American Airlines in taxi area

You don't have to wait for an FAA rethink to use your iPad on an airliner below 10,000 feet -- if you're part of an American Airlines crew, that is. As of this month, the air carrier is the first cleared by the FAA to use iPads in the cockpit at every point during a flight. The program starts just with Boeing 777 pilots at first, but it should eventually grow to save $1.2 million in weight-related fuel costs per year across the airline, not to mention a few trees and the strain of 35-pound flight bags. American is confident enough in the tablet switchover that it plans to stop handing out any paper updates to its charts and manuals as of January, just days after its entire fleet gets the regulatory nod for iPads at the end of this year. We just wouldn't anticipate Android or Windows tablet rollouts anytime soon. American isn't opposed to the concept, but it's only promising that slates beyond the iPad will be "evaluated for use" if and when the FAA applies its rubber stamp.

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American Airlines First Commercial Carrier With FAA Approval To Use Electronic Flight Bags In All Phases Of Flight

Program Critical Part of American's Efforts to Improve Operational Efficiency for Pilots, Reduce Carbon Footprint

FORT WORTH, Texas, Sept. 10, 2012 /PRNewswire/ -- Furthering its efforts to advance airspace modernization, American Airlines today announced it is expanding its iPad Electronic Flight Bag program after becoming the first commercial carrier to receive FAA approval to use the Apple iPad in the cockpit during all phases of flight.

American's pilots will be using iPad, the only FAA-approved tablet as an Electronic Flight Bag in approved aircraft. An Electronic Flight Bag reduces or replaces paper-based reference material and manuals often found in a pilot's carry-on kitbag. Removing the 35-pound kitbag from each American Airlines plane will save an estimated $1.2 million of fuel annually based on current fuel prices.

"This is a very exciting and important milestone for all of us at American Airlines as we work to modernize our processes and best meet the needs of our people," said Captain John Hale, American's Vice President – Flight. "With this approval from the FAA, we will be able to use iPad to fully realize the benefits of our Electronic Flight Bag program, including improving the work environment for our pilots, reducing our dependency on paper products and increasing fuel efficiency on our planes. We are equipping our people with the best resources and this will allow our pilots to fly more efficiently."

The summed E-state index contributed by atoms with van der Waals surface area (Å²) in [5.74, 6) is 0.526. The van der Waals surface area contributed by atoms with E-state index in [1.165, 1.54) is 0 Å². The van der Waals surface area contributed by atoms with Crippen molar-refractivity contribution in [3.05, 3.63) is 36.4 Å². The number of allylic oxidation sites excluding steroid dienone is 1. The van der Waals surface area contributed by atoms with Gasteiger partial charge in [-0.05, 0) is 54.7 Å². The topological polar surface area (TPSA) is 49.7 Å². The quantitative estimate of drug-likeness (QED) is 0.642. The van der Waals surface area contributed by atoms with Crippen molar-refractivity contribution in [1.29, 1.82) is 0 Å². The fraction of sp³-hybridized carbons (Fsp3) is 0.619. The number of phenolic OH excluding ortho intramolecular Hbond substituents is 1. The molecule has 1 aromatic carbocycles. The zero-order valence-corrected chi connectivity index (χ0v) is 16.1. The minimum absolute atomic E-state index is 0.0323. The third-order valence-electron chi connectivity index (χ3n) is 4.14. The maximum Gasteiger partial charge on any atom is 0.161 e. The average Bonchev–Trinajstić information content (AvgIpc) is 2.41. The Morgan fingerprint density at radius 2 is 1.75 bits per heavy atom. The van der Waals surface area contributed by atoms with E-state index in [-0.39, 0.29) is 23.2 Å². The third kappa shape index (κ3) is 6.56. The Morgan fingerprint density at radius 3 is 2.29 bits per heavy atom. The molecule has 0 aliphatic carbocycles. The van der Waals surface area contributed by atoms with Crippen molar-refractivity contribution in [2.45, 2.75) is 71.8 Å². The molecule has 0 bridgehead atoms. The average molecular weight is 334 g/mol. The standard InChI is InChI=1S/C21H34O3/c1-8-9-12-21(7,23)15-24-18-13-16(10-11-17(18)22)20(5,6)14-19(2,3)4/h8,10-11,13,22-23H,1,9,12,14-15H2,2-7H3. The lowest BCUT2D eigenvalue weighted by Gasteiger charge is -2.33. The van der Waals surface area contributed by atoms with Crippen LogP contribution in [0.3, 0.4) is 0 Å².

"We're focused on building a new American where technology and innovation are fundamental to the company's return to industry leadership and exceptional customer service," said Maya Leibman, American's Chief Information Officer. "The Electronic Flight Bag program is just one more example of the progress we're making to provide the tools our employees need to deliver operational improvements and leading customer experience. In fact, our Flight Attendants have also been piloting an initiative on handheld tablets, which will give them better information about the customers on their flight and their travel needs. We'll have more to share on this and other industry-leading technologies in the weeks and months to come."

As part of the Electronic Flight Bag program, American's pilots will use mobile software and data from Jeppesen, a unit of Boeing Flight Services. The FAA-approved Jeppesen application, which is allowed for gate-to-gate use throughout all phases of flight, will replace bulky paper operating manuals with real-time, up-to-date electronic information that is easier to access. "Jeppesen mobile solutions will deliver our industry-leading flight information through the thousands of iPads that will be integrated by American Airlines in its operations," said Thomas Wede, Jeppesen Senior Vice President and General Manager, Aviation. "We fully support American in this process and our mobile data software solution will work to increase operational efficiency, enhance situational awareness and reduce airline costs."

American's pilots will start using iPads this month on the airline's 777 fleet. American aims to have FAA approval for use in all fleet types by the end of 2012. Beginning in January 2013, American will stop distributing paper revisions to its flight manuals and most navigation charts.

To ease the transition company-wide, all active pilots and instructors will receive an iPad for use in training and inflight.

American first received FAA approval to use iPads in the cockpit in 2011, which came several months after American completed testing with pilots using iPads in the cockpit. The first FAA-approved device to be tested is the iPad, and if other tablets are approved by the FAA they will be evaluated for use.